Book Reviews

Klara and the Sun by Kazuo Ishiguro

I’m behind on my book reviews somehow so you’ll probably see two from me this week! I’ll start with Klara and the Sun, though. This was a read that was well out of my comfort zone, but seemed to be talked about so highly that my curiosity wouldn’t allow me to ignore it! Klara is an AF, or Artificial Friend, a robot designed to be a companion for a child. All AF’s have their own micro personalities and Klara is more observant than most of her kind. She’s fascinated by the window in the store of which she resides and she worships the sun and it’s healing powers.

What I liked most about this book is that it makes you work things out for yourself. There’s no explanation of what an AF is, why they were designed or what their main purpose is, we’re left to work that out for ourselves. It made the first couple of chapters a difficult read for me, but I prefer this approach than being spoon-fed information just for the sake of it. There’s a lot here that’s open for interpretation and although I’m not a member of any, I imagine it would be a great book of choice for a book club to read and then gather to discuss it’s themes!

Of course, it isn’t too long before Klara is purchased and she gets an owner and a home. This is where the story picked up the pace as we learn about Jodie and her health issues, as well as hints about a ‘procedure’ that children in this fictional world are often put through. The story is all told through Klara’s perspective which can get confusing at times, but it was interesting to read how she sees things.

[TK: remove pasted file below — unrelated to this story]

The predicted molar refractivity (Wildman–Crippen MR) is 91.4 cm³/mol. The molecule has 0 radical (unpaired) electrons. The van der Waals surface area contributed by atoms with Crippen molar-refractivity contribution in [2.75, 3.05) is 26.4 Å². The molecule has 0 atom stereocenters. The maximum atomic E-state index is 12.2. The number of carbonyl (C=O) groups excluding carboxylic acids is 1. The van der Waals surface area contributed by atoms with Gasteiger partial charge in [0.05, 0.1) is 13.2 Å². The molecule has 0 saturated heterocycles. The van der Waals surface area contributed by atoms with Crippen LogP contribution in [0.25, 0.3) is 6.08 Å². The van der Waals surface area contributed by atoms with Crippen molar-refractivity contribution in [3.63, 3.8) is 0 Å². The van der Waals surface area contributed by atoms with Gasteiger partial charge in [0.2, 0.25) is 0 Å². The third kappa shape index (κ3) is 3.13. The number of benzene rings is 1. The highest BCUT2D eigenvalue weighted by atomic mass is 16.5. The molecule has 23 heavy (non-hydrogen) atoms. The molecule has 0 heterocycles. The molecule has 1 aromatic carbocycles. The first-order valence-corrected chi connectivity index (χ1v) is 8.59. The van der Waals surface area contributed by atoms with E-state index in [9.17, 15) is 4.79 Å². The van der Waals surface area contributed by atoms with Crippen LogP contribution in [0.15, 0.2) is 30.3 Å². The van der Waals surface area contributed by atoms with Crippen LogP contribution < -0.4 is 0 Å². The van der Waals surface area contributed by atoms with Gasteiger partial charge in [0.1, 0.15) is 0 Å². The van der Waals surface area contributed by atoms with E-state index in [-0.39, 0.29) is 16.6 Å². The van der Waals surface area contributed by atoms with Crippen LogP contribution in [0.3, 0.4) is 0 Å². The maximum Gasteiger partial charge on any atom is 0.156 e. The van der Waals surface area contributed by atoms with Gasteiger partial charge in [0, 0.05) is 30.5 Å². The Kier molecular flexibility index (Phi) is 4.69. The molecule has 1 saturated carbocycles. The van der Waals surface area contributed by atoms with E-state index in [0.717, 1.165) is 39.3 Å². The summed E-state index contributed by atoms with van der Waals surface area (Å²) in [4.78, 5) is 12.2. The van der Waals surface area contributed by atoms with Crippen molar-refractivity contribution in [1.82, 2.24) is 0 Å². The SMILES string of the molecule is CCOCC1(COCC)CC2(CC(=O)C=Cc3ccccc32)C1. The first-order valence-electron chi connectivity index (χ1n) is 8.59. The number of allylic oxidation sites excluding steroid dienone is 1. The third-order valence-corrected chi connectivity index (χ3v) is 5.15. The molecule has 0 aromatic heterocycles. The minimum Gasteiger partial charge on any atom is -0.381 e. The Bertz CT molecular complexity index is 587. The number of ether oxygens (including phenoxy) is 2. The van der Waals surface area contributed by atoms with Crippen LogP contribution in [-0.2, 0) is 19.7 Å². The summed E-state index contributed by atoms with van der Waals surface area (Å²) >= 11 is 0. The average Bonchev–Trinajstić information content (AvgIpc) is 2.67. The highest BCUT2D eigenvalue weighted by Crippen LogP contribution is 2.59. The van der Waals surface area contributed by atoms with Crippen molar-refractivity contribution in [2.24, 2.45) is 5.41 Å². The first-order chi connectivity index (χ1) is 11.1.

I can’t say I loved Klara and the Sun though, to be truthful. There was a lot I enjoyed and found fascinating, but the ending wasn’t the revelation I was hoping it would be. I get the feeling that the point of the story is something much deeper, quieter and thoughtful but it was a bit lost on me. I’d still recommend it, though!

8 thoughts on “Klara and the Sun by Kazuo Ishiguro

  1. Nice write-up. The premise seems like it has potential but it sounds like it does not quite live up to that potential. I have yet to read Skyward as per your recommendation but I hope to get to it sooner rather than later.


    1. Thanks Jesse! There’s a lot of subtle themes throughout the book about pollution and advancing technology that I just didn’t fully appreciate – I think it was maybe just a lot deeper than what I’m used to reading?
      I do hope you enjoy Skyward when you find the time! 🙂

      Liked by 1 person

  2. I haven’t read any Kazuo Ishiguro books but I LOVE the adaptation of his book Never Let Me Go. His books seem to deal with AI a lot, this one sounds really intriguing!


    1. There’s definitely something in there that went over my head – I mean, it was on my radar because so many people loved it!
      I read like, nothing last year so we’re all entitled to an off year for reading, ha!


  3. Kazuo Ishiguro’s Never Let Me Go is one of my favourite books. I haven’t gotten to his other works, apart from Nocturnes. But I do like the sound of this. Thanks for the recommendation!


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